8. Denning, P.J. Computer science: The discipline. Encyclopedia of Computer Science (2000).

    9. Denning, P.J. Is computer science science? Commun. ACM 48, 4 (Apr. 2005), 27–31.

    10. Denning, P.J. et al. Computing as a discipline. Commun. ACM 32, 1 (Jan. 1989).

    11. Denning, P.J. and Freeman, P.A. Computing's paradigm. Commun. ACM 52, 12 (Dec. 2009), 28–30.

    12. Dohm, A. and Shniper, L. Occupational employment projections to 2016. Monthly Labor Review Online 130, 11 (Nov. 2007).

    13. Ehrenberg, R. et al. Financial forces and the future of American higher education. Academe 90, 4 (Apr. 2004), 28–31.

    14. Furst, M. and DeMillo, R.A. Creating symphonic-thinking computer science graduates for an increasingly competitive global environment. White Paper, College of Computing, Georgia Institute of Technology (2004).

    15. Haythornthwaite C. et al. New theories and models of and for online learning. First Monday 12, 8 (August 2007).

    16. Jorgenson, D.W., Ho, M.S. and Stiroh, K.J. Information Technology and the American Growth Resurgence. MIT Press, Cambridge, Mass., 2005.

    17. Krasny, M.E. and Bonney, R. Environmental education through citizen science and participatory action research. Environmental Education and Advocacy: Changing Perspectives of Ecology and Education (2005), 292–319.

    18. Light, R.J. Making the Most of the College: Students Speak their Minds. Harvard University Press, 2004.

    19. Marrano, M.G., Haskel, J.E. and Wallis, G. What Happened to the Knowledge Economy? ICT, Intangible Investment and Britain's Productivity Record Revisited. Department of Economics, Queen Mary, University of London, 2007.

    20. Morello, D. The IT Professional Outlook: Where Will We Go From Here? Gartner, 2005.

    21. National science Foundation—Directorate Computing and Information Science and Engineering. CISE Pathways to Revitalized Undergraduate Computing Education (CPATH). NSF, Arlington, VA.

    22. National science Foundation—Directorate Computing and Information Science and Engineering. Cyber-Enabled Discovery and Innovation (CDI). NSF, Arlington, VA.

    23. Sell, S.K. Private Power, Public Law: The Globalization of Intellectual Property Rights. Cambridge University Press, 2003.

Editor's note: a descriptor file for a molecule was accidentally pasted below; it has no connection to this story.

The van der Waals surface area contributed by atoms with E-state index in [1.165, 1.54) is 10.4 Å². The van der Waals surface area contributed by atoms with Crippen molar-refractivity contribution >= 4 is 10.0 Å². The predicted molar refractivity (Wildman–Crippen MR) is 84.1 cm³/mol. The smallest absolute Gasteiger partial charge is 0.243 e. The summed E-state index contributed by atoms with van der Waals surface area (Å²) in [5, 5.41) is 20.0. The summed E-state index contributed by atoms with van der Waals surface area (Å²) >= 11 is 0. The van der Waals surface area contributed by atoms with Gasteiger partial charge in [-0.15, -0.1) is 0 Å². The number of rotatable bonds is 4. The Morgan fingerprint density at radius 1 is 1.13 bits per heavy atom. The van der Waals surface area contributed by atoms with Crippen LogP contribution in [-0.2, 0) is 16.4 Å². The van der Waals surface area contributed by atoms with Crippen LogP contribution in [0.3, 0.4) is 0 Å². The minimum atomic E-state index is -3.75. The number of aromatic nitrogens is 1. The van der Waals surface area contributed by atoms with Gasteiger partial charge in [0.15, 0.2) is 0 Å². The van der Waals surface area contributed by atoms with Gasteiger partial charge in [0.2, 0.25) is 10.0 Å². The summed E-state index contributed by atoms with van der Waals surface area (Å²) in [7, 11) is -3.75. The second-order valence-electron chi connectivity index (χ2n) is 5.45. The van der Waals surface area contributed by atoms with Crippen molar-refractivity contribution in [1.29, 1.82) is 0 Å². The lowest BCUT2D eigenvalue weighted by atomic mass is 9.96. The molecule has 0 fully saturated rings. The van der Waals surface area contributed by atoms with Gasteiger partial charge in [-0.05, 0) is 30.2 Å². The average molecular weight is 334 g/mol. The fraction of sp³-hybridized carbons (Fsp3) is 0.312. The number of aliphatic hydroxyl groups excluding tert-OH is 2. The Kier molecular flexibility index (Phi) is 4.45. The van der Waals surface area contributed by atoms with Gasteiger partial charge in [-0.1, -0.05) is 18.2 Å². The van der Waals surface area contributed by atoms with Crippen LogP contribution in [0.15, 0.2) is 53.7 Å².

24. Silvertown, J. A new dawn for citizen science. Trends in Ecology and Evolution 24, 9 (Sept. 2009).

    25. Stokes, D.E. Pasteur's Quadrant. Brookings Institution Press, 1997.

    26. Thelwall, M. Can Google's PageRank be used to find the most important academic Web pages? Journal of Documentation 59, 2 (Feb. 2003), 205–217.

    27. Triplett, J.E. and Bosworth, B.P. 'Baumol's disease' has been cured: IT and multifactor productivity in U.S. services industries. Edward Elgar Publishing, City, 2006.

    28. Wulf, W.A. The Urgency of Engineering Education Reform. The Bridge 28, 1 (Jan. 1998), 48.

    a. Using the definition of engineering as "design under constraints."28

    b. Mathematical engineering was apparently used as a synonym for "computer science" in Holland, in the early days of the discipline. It is now used by some schools as a synonym for "scientific computing."

    c. "Education is what remains after one has forgotten everything he learned in school"—A. Einstein.

    d. Note, however, that the recent fast rise in the cost of higher education in the U.S. is not due to increases in faculty salaries. According to the AAUP, faculty salaries have risen in real terms by 7% in the last three decades (http://www.aaup.org/AAUP/GR/CapHill/2008/risingcosts.htm); state support to public universities has shrunk by more than one-third during this period.13

    e. "The fox knows many things, but the hedgehog knows one big thing."3 Sir Isaiah Berlin distinguishes between hedgehogs—thinkers "who relate everything to a single central vision," and foxes—thinkers who "pursue many ends, often unrelated and even contradictory, connected only in some de facto way." Although the essay of Isaiah Berlin focuses on Russian writers, I see "foxiness" as being very much the tradition of American Pragmatism. Both types are needed in our society, but "hedgehogs" who prize the hedgehog way of thinking seem to dominate in academia, especially in science and engineering.

    f. The recently started International Journal on Computer-Supported Collaborative Learning provides several useful references.

    I thank Martha Pollack for her careful reading of an early version of this Viewpoint and for her many suggestions. Some of the ideas presented here were inspired by a talk by John King. This Viewpoint greatly benefited from the detailed feedback of one of the referees.

    DOI: http://doi.acm.org/10.1145/1897852.1897867